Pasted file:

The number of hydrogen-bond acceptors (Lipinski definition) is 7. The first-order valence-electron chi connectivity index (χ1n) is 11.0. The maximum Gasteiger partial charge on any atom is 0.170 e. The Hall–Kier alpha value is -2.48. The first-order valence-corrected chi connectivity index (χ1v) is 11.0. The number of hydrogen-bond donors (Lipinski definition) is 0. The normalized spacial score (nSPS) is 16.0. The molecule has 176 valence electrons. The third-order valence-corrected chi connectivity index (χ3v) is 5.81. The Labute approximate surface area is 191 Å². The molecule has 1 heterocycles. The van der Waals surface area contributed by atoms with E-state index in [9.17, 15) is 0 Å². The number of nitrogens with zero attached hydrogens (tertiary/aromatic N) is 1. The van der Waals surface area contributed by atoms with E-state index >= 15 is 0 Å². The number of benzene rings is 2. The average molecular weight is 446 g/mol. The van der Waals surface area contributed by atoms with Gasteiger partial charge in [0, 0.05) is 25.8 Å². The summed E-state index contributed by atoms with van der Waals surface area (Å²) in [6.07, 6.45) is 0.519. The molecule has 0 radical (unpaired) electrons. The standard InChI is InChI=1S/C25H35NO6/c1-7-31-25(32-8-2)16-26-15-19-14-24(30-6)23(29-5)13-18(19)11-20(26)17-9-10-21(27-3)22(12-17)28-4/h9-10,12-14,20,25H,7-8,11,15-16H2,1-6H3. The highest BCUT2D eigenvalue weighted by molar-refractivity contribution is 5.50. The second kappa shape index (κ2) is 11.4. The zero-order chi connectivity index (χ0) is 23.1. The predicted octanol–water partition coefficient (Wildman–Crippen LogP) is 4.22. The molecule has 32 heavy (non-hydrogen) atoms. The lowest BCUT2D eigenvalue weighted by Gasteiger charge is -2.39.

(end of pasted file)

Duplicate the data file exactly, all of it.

The number of hydrogen-bond acceptors (Lipinski definition) is 7. The first-order valence-electron chi connectivity index (χ1n) is 11.0. The maximum Gasteiger partial charge on any atom is 0.170 e. The Hall–Kier alpha value is -2.48. The first-order valence-corrected chi connectivity index (χ1v) is 11.0. The number of hydrogen-bond donors (Lipinski definition) is 0. The normalized spacial score (nSPS) is 16.0. The molecule has 176 valence electrons. The third-order valence-corrected chi connectivity index (χ3v) is 5.81. The Labute approximate surface area is 191 Å². The molecule has 1 heterocycles. The van der Waals surface area contributed by atoms with E-state index in [9.17, 15) is 0 Å². The number of nitrogens with zero attached hydrogens (tertiary/aromatic N) is 1. The van der Waals surface area contributed by atoms with E-state index >= 15 is 0 Å². The number of benzene rings is 2. The average molecular weight is 446 g/mol. The van der Waals surface area contributed by atoms with Gasteiger partial charge in [0, 0.05) is 25.8 Å². The summed E-state index contributed by atoms with van der Waals surface area (Å²) in [6.07, 6.45) is 0.519. The molecule has 0 radical (unpaired) electrons. The standard InChI is InChI=1S/C25H35NO6/c1-7-31-25(32-8-2)16-26-15-19-14-24(30-6)23(29-5)13-18(19)11-20(26)17-9-10-21(27-3)22(12-17)28-4/h9-10,12-14,20,25H,7-8,11,15-16H2,1-6H3. The highest BCUT2D eigenvalue weighted by molar-refractivity contribution is 5.50. The second kappa shape index (κ2) is 11.4. The zero-order chi connectivity index (χ0) is 23.1. The predicted octanol–water partition coefficient (Wildman–Crippen LogP) is 4.22. The molecule has 32 heavy (non-hydrogen) atoms. The lowest BCUT2D eigenvalue weighted by Gasteiger charge is -2.39.